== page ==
News

HDA UK Media and Political Bulletin – 25 May 2021

Media Summary

Pharmacy funding: Simon Dukes says “feet dragging by HM treasury is scandalous”
Pharmacy Business, Nozia Sayyed, 24 May 2021

Pharmacy Business reports that over 30 parliamentarians have called on the Chancellor of the Exchequer, Secretary of State for Health and the Chief Secretary to the Treasury to write off the £370 million in emergency Covid-19 loans provided to community pharmacies.

The call was initiated by Chair of the All-Party Pharmacy Group (APPG) Jackie-Doyle Price, who is supported by the Pharmaceutical Services Negotiating Committee (PSNC) and other national pharmacy organisations.

Industry leaders have warned that if high street pharmacies are forced to shut the Covid-19 vaccination rollout and the autumn flu jab campaign will be in at risk.

Simon Dukes, Chief Executive of the Pharmaceutical Services Negotiating Committee, was quoted: “Pharmacy teams have never worked harder than in the past year, and they have never been relied on more by patients and the rest of the NHS.”

He said that negotiations on Covid-19 costs have been going on since last year and pharmacies need to be viewed as “the critical healthcare providers that they are.”

Reported number of full-time PCN pharmacists grows to almost 2,000
Chemist and Druggist, Valeria Fiore, 24 May 2021

The Chemist and Druggist reports that the number of full-time equivalent (FTE) pharmacists reported to be working for primary care networks (PCN) was 1,929 as of March 2021.

According to data from NHS Digital, there were 153 FTE PCN pharmacists in March 2020, however, only 15% of active PCNs were sharing their workforce data at the time.

The provisional data shows that the reported number for FTE pharmacy technicians increased from three in March 2020 to 373 a year later.

Pharmacists were added to the Government’s ‘shortage occupation list’ earlier this year, a decision that was welcomed by the Association of Independent Multiple Pharmacies, which said “community pharmacies continue to lose experienced pharmacists to PCN-related activity”.

‘Hub-and-spoke: Why modern doesn’t necessarily mean machines’
Chemist and Druggist, Laura Buckley, 24 May 2021

An opinion piece in the Chemist and Druggist reports that the hub-and-spoke dispensing model has created divisions in the pharmaceutical sector.

The hub-and-spoke model is designed to free up time for pharmacy teams and minimize costs of employing staff.

The article raises concerns of a large-scale rollout of hub-and-spoke and how it will impact jobs and patient access to community pharmacy. Smaller chains and independent pharmacies may struggle to develop or rival models like the hub-and-spoke.

Laura Buckley, the author, a locum and a pharmacist at a PCN in East Yorkshire suggests community pharmacies offer a more personalised and safer form of care. She is skeptical about the impact of hub-and-spoke and identifies the potential drawbacks of hub-and-spoke as it relies on robotics and technology.

 

 Parliamentary Coverage

There was no parliamentary coverage today.

 

Full Coverage

Pharmacy funding: Simon Dukes says “feet dragging by HM treasury is scandalous”
Pharmacy Business, Nozia Sayyed, 24 May 2021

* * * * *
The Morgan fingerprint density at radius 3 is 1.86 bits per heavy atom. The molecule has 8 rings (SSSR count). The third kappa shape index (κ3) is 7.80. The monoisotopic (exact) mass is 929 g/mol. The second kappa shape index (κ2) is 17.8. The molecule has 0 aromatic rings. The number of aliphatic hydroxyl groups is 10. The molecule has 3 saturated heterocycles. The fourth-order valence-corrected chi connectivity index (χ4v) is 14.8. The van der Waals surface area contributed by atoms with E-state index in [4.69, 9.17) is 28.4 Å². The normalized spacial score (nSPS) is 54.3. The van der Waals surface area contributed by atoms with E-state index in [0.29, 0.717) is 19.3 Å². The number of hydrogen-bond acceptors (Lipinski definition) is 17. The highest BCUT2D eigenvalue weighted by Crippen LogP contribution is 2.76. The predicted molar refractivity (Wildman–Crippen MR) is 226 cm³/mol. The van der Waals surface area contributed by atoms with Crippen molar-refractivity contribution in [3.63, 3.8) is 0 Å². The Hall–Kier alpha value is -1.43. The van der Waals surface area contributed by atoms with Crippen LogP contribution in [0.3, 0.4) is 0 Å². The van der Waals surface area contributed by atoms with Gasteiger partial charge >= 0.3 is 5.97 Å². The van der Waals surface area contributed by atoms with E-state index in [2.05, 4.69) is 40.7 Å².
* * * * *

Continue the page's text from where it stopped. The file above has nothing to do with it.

Over 30 parliamentarians from all political parties have called on the Chancellor of the Exchequer, Secretary of State for Health and the Chief Secretary to the Treasury to urgently write off the £370m in emergency Covid-19 loans granted to community pharmacies last year.

In a letter sent last weekend, they have also been urged to deliver a “more sustainable” long-term funding solution for the sector.

The call was initiated by chair of the All-Party Pharmacy Group (APPG) Jackie-Doyle Price, who enjoys an strong support from PSNC and other national pharmacy organisations.

The Sunday Times reported on May 23 that local pharmacies were facing closure because the Treasury was demanding repayment of emergency loans it gave them to help stay open during the Covid pandemic.

Ministers have been warned by industry leaders that the Covid vaccination rollout and the autumn flu jab campaign will be in jeopardy if high street pharmacies giving them out were forced to shut, industry leaders warned this weekend.

The paper quoted Simon Dukes, chief executive of the Pharmaceutical Services Negotiating Committee, as saying: “Pharmacy teams have never worked harder than in the past year, and they have never been relied on more by patients and the rest of the NHS. And this hasn’t stopped — pharmacies are still helping the Covid-19 vaccination programme and they’re now a key player in the provision of NHS Covid tests. Why the government would reward them for their loyalty by putting their livelihoods at risk is a question I don’t have an answer to.”

Dukes said: “We’ve been negotiating on Covid costs since July last year, and the feet-dragging by HM Treasury is scandalous.

“The emergency pharmacy loans received last year have been used by some of our most valuable healthcare providers on offering safe services for the NHS to help their patients during a global health crisis.

“This money has been spent. Pharmacy teams have never worked harder than in the past year, and they have never been relied on more by patients and the rest of the NHS,” he said.

Dukes added that the negotiations have been going on since last year and “we are now in for it for the year ahead. Pharmacies want to get on with delivering the new services that we had planned; but we can’t do that with the loans issue still hanging over our heads. Pharmacies need answers, and they need to be treated as the critical healthcare providers that they are.”

Community pharmacies were granted a total of £370m in advance payments to help alleviate cashflow issues at the start of the Covid-19 pandemic. However, negotiations on those loans are still ongoing, alongside negotiations on Year 3 of the five-year Community Pharmacy Contractual Framework (CPCF) deal.

In his video message released a few days ago Dukes said, “Delivering new services under the CPCF will not be possible without a satisfactory outcome on pharmacy’s Covid-19 costs; the Committee is determined that contractors’ Covid costs are covered.”

Furthermore, many MPs who voiced their support for the community pharmacy in a House of Commons debate on the future of NHS and social care held last week (May 19) stressed on the important role pharmacies have played during the pandemic.

One of them James Cartlidge, Conservative MP for South Suffolk, said: “Community pharmacy is doing a huge amount already, but it has earnt its spurs during the pandemic, giving out over 3 million jabs to date.
“This is more than the entire population of Greater Manchester. It is now seen in my constituency how community pharmacies can really make a difference. My constituents have chosen them as their preferred place to receive a jab and it shows what more they can do. We must give them a deeper role in the delivery of healthcare in this country.”